Rising temperatures due to greenhouse gas emissions will fundamentally change electricity consumption patterns in Europe. A team of scientists from Germany and the United States now analyzed what unchecked future warming means for Europe’s electricity demand: daily peak loads in Southern Europe will likely increase and overall consumption will shift from Northern Europe to the South. Further, the majority of countries will see a shift of temperature-driven annual peak demand from winter to summer by the end of this century. This would put additional strain on European power grids, the study now published in the renowned US journal Proceedings of the National Academy of Sciences (PNAS) suggests.
“It is fascinating to see how the response of electricity consumption to temperature changes is similar across European countries’ peak and total electricity use seem to be smallest on days with a maximum temperature of about 22°C (72°F), and increases when this daily maximum temperature either rises or falls,” lead author Leonie Wenz from the Potsdam Institute for Climate Impact Research (PIK) explains. “We use this common characteristic as a basis for estimating future electricity consumption under climate change – that is beyond the current temperature range. That way, those European countries that are already experiencing very hot temperatures today serve as examples for the future of cooler countries. It turns out that electricity demand in Europe will shift from countries like Sweden or Norway to countries like Portugal or Spain. Concurrently, the annual peak load will shift from winter to summer in most countries.”
Using hourly electricity data across 35 countries
“Quantifying the connection between heat and human behavior is at the frontier of climate change research. There now is ample evidence that when it’s hot outside, air quality suffers, people are more stressed, aggressive, violent and less productive, mortality and crime rates rise. All sectors of the economy are affected by thermal stress, from the residential to the commercial, agricultural to the industrial sector. The main adaptation mechanism available to humans to combat high outdoor temperatures is a cooled indoor built environment, which in most settings requires the consumption of significant amounts of electricity. This increased demand for air conditioning will put pressure on electricity grids when it is hot outside and generation and transmission infrastructure are already strained,” co-author Max Auffhammer from the University of California, Berkeley, adds.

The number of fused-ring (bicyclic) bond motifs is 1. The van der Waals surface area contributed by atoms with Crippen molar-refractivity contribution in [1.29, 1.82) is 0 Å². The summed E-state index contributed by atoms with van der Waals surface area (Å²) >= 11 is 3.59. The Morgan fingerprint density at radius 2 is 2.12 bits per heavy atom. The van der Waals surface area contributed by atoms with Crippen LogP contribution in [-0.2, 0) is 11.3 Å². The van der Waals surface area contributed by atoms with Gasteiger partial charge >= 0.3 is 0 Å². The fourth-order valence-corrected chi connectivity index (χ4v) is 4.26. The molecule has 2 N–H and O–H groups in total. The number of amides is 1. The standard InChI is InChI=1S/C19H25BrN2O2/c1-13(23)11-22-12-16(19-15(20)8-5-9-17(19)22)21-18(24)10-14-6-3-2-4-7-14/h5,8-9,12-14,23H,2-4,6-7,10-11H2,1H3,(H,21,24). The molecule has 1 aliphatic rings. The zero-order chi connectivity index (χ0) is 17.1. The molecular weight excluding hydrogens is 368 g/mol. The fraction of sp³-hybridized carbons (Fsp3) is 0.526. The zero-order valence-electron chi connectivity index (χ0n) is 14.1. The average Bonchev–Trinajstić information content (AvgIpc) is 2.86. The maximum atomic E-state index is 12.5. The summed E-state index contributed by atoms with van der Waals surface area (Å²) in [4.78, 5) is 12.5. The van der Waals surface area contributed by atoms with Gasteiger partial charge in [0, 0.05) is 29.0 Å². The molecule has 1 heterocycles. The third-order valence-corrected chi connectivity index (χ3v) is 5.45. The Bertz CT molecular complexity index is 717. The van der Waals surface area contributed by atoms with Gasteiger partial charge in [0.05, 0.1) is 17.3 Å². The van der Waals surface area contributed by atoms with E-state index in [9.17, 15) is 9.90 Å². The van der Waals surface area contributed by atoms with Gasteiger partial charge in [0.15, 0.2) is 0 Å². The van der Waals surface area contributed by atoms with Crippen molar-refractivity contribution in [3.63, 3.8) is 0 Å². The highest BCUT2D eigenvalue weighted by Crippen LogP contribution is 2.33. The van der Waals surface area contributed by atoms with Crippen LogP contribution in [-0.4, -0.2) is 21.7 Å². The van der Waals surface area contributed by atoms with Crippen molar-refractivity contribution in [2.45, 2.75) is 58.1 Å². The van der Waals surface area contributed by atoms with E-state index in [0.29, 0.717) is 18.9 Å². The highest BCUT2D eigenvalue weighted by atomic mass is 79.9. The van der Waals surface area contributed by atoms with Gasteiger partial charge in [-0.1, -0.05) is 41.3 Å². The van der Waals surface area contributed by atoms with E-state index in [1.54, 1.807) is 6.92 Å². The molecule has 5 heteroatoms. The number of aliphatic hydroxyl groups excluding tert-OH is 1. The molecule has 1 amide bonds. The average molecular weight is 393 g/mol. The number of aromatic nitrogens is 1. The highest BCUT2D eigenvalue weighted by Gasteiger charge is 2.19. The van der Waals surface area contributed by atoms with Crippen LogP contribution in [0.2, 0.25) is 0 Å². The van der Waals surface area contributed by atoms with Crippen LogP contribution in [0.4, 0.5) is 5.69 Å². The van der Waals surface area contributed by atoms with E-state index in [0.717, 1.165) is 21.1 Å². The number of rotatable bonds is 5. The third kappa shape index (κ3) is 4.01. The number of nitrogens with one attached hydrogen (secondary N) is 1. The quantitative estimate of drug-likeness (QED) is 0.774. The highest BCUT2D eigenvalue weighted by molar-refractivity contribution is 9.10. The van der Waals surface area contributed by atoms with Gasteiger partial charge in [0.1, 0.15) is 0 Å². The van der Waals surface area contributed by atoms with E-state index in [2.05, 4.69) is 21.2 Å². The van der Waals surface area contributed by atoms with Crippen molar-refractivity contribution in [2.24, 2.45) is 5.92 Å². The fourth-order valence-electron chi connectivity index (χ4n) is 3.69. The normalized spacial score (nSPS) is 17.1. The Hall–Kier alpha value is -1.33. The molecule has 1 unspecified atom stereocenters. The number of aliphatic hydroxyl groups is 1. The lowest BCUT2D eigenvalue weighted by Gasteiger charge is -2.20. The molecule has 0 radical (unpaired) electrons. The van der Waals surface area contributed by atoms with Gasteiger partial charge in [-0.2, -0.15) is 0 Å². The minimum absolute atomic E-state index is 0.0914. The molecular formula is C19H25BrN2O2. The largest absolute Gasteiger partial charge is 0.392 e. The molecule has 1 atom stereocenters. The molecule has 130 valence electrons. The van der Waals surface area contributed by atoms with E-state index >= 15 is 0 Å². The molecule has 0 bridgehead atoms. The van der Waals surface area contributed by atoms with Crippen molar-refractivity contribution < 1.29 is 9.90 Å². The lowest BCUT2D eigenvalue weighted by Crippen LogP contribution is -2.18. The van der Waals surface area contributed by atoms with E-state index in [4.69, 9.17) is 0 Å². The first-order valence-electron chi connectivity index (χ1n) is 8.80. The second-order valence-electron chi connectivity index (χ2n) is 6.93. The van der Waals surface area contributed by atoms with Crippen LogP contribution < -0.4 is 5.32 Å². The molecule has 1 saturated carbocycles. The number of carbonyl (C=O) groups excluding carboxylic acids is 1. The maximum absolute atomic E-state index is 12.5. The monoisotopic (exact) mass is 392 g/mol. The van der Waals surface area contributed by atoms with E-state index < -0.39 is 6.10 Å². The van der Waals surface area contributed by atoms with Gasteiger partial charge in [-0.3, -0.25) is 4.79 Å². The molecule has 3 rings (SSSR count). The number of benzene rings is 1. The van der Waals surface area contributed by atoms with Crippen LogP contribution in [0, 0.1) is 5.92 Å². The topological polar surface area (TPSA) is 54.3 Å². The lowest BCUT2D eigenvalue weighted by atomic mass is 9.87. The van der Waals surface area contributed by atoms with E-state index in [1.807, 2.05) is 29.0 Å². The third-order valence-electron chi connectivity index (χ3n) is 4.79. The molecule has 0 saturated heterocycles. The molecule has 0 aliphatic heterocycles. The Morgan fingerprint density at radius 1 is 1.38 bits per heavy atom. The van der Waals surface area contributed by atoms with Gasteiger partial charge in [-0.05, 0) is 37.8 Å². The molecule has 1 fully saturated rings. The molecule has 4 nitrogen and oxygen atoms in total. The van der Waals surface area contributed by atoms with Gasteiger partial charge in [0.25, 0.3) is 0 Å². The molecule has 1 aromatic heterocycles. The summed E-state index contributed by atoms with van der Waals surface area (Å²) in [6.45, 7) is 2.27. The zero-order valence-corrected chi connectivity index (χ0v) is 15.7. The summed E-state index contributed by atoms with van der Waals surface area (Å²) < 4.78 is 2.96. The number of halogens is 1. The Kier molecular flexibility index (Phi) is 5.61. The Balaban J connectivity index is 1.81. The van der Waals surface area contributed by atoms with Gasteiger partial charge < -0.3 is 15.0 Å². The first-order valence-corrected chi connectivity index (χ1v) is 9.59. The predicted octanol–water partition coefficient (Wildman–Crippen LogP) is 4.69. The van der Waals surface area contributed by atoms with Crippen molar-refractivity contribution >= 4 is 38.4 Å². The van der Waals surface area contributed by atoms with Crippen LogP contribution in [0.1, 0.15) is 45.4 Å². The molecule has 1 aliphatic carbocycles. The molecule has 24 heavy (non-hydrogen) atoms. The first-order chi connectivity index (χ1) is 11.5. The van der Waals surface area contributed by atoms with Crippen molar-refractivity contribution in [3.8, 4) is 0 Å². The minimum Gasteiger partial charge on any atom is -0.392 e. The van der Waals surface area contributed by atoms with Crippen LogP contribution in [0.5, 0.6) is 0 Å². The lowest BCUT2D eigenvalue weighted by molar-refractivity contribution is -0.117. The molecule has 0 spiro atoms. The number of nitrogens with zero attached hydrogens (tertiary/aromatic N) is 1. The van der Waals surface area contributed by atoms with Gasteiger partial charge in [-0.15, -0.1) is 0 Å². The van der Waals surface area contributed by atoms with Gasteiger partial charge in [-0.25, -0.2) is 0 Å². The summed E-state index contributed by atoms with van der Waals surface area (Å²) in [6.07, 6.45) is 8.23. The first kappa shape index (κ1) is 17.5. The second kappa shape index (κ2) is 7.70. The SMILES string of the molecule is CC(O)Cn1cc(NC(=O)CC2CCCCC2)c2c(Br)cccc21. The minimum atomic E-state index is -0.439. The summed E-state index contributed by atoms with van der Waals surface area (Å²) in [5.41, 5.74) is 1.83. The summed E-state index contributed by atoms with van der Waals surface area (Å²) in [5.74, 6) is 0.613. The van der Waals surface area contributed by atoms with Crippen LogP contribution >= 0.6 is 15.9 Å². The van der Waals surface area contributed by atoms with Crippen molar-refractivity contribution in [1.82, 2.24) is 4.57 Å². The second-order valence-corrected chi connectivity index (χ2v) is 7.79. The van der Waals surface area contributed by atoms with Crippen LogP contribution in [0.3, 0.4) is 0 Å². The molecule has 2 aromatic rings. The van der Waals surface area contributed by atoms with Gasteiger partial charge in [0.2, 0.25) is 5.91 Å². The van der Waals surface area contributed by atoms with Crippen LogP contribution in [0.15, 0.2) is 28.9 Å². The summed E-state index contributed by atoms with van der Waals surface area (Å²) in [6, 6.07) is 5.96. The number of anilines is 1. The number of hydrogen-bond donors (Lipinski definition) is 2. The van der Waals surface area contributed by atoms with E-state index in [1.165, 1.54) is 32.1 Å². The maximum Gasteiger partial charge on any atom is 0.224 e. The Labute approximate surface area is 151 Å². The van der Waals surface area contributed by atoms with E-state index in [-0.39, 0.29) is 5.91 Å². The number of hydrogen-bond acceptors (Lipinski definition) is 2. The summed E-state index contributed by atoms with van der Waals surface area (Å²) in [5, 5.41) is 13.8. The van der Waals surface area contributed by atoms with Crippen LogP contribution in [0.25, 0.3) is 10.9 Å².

The study is the first to use observed hourly electricity data across 35 European countries – which are connected by the world’s largest synchronous electrical grid – to estimate how climate change impacts the intensity of peak-load events and overall electricity consumption. While previous work on the relationship between temperature and electricity consumption primarily focused on the US or single European countries and the overall consumption impacts, recent research suggests that the effects of changes in peak load may be much larger and costlier, putting the focus on times when the power grid is already stressed.
A fundamental challenge for transmission infrastructure and peak-generating capacity
“A few decades ago, no ordinary car in Europe had air conditioning, today almost every automobile has it – the same development will probably happen with buildings in Europe, yet not for reasons of comfort but due to necessity. People will need to cool down their environments to keep up their life and economic productivity,” co-author Anders Levermann from PIK and Columbia University in New York concludes.
While the study indicates that the projected effect of climate change on European electricity consumption as a whole is nearly zero, the shift in spatial as well as seasonal electricity consumption will be a fundamental challenge for Europe, he argues: “This will have important ramifications for the transmission infrastructure, peak-generating capacity and storage requirements – to adapt to the warming that is already unavoidable due to past greenhouse gas emissions. The easiest way to limit the impacts of climate change remains to keep the Paris climate guardrail, that is to limit the temperature increase to well below 2 degrees Celsius.”